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Interesting Findings And World Unfolding Through My Eyes.

Thursday, October 25, 2007

The Simplest Possible Universal Turing Machine

"And although it will no doubt be very difficult to prove, it seems likely that this Turing machine will in the end turn out to be universal."

So I wrote on page 709 of A New Kind of Science (NKS).

I had searched the computational universe for the simplest possible universal Turing machine. And I had found a candidate--that my intuition told me was likely to be universal. But I was not sure.

And so as part of commemorating the fifth anniversary of A New Kind of Science on May 14 this year, we announced a $25,000 prize for determining whether or not that Turing machine is in fact universal.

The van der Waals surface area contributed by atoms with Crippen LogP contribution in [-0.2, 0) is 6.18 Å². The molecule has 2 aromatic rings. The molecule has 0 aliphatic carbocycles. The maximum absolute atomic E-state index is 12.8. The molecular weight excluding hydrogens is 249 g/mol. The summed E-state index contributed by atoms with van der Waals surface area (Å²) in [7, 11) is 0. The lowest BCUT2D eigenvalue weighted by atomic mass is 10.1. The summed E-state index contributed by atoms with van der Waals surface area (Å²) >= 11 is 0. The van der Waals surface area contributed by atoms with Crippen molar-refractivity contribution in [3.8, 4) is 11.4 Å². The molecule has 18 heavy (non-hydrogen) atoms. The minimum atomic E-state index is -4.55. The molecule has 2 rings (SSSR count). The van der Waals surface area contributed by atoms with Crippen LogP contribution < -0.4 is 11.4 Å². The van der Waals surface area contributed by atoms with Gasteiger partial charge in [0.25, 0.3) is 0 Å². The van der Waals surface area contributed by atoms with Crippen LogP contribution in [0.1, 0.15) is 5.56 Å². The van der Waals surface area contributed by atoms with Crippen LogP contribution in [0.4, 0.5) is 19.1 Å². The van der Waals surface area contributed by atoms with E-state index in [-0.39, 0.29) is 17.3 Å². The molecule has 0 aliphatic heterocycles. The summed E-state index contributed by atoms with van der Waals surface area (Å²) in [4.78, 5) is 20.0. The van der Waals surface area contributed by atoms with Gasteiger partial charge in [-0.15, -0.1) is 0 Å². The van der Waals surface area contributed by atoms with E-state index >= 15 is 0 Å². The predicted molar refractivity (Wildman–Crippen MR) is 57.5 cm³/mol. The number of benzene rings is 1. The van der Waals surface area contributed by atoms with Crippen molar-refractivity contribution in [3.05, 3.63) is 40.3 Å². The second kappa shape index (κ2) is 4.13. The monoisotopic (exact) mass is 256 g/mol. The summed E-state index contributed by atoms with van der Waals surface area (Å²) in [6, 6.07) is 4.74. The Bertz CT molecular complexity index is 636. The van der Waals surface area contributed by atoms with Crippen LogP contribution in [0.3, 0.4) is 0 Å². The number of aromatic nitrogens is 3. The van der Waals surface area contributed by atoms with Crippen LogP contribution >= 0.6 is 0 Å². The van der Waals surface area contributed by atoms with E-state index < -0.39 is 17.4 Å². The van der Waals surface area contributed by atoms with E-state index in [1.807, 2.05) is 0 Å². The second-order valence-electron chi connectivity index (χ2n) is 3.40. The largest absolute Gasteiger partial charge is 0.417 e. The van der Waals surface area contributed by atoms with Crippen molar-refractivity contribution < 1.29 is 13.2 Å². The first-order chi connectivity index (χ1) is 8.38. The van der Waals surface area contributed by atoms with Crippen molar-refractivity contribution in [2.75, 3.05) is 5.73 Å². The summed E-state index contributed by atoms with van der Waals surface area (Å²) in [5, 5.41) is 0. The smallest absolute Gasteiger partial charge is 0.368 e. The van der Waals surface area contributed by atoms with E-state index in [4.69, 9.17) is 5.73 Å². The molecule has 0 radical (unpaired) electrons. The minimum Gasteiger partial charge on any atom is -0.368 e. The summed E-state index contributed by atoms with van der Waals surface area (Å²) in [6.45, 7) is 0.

I had no idea how long it would take before the prize was won. A month? A year? A decade? A century? Perhaps the question was even formally undecidable (say from the usual axioms of mathematics).

But today I am thrilled to be able to announce that after only five months the prize is won--and we have answer: the Turing machine is in fact universal!

Alex Smith--a 20-year-old undergraduate from Birmingham, UK--has produced a 40-page proof.

I'm pleased that my intuition was correct. But more importantly, we now have another piece of evidence for the very general Principle of Computational Equivalence (PCE) that I introduced in A New Kind of Science.

We are also at the end of a quest that has spanned more than half a century to find the very simplest universal Turing machine.

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Posted by Ajay :: 9:59 AM :: 0 comments

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